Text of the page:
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land, and the balance was within the common- | foreign inheritance taxes from the legacies paywealth of Massachusetts, but that of said bal. able to the respective legatees.” ance, $135,000 was represented by notes secured by mortgages upon Rhode Island proper
 In the construction of this, as in any ty, and $22,000 was represented by bonds of other will, the primary question is, in view the cities of Providence and Woonsocket in the of all the circumstances, one of intent. The state of Rhode Island, though said notes and general principle of law is, if possible, to asbonds were physically in Massachusetts.
“(4) That in order to get possession of the certain and give effect to that intent. Boardassets of the estate within the commonwealth man Pet., 16 R. I. 131, 13 Atl. 94. of Massachusetts the executors were obliged  The testatrix, at the time of her death, to take out ancillary letters testamentary in was a resident of this state. As is said in the probate court of Suffolk county, Mass., and in accordance with the requirements of the in- Eidman v. Martinez, 184 U. S. 578, 581, 22 heritance tax laws of Massachusetts then in Sup. Ct. 515, 516 (46 L. Ed. 697), in discussforce, to wit, St. 1909, c. 490, pt. IV, paid the ing the rights of a foreign state to tax the following taxes assessed against the following legacies by the commonwealth of Massachusetts, personal property of nonresidents : and required to be paid before the said exec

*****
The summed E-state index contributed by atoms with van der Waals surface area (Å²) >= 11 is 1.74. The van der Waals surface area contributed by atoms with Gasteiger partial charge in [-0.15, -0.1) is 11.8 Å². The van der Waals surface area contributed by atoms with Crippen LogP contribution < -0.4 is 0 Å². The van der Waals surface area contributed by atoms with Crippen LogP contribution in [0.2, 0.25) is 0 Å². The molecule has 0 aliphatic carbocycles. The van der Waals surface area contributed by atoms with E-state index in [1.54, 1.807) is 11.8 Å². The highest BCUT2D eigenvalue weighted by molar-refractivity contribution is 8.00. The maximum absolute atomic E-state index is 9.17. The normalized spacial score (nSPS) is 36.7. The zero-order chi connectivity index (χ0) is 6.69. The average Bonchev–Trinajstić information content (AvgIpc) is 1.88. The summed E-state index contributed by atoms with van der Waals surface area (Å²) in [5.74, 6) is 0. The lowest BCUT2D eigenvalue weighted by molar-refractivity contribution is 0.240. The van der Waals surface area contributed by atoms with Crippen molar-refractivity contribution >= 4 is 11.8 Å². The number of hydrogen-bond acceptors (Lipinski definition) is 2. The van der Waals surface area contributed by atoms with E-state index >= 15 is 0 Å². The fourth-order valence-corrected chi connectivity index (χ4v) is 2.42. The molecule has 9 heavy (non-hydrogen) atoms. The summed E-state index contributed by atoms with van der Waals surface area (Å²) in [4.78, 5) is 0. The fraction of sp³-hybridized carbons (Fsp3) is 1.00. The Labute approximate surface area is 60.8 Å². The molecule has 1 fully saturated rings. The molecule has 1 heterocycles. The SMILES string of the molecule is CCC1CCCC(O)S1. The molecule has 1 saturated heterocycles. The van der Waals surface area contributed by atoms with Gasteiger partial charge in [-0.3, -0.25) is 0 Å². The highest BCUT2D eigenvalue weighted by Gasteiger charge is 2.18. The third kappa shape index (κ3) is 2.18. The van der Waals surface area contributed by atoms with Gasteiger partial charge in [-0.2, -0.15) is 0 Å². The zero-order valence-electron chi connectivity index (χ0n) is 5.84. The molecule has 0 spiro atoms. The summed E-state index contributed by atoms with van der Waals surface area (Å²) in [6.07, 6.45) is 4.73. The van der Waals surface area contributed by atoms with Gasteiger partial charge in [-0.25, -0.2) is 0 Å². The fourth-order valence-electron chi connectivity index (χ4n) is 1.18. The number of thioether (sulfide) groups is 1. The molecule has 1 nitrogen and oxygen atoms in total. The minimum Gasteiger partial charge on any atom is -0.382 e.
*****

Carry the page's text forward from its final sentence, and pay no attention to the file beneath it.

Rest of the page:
"It is still the law that personal property is utors could gain control of the assets within sold, transmitted, bequeathed by will, and is that state:
descendible by inheritance according to the law Redwood Library..
of the domicile, and not by that of its situs.” St. Mary's Church, So. Portsmouth.. 100
In Cross v. United States Trust Co., 131 Trinity Church, Newport, rector's fund 250 Bowdoin College...
N. Y. 330, 30 N. E. 125, 15 L. R. A. 606, 27 Home for Aged Women, Bangor.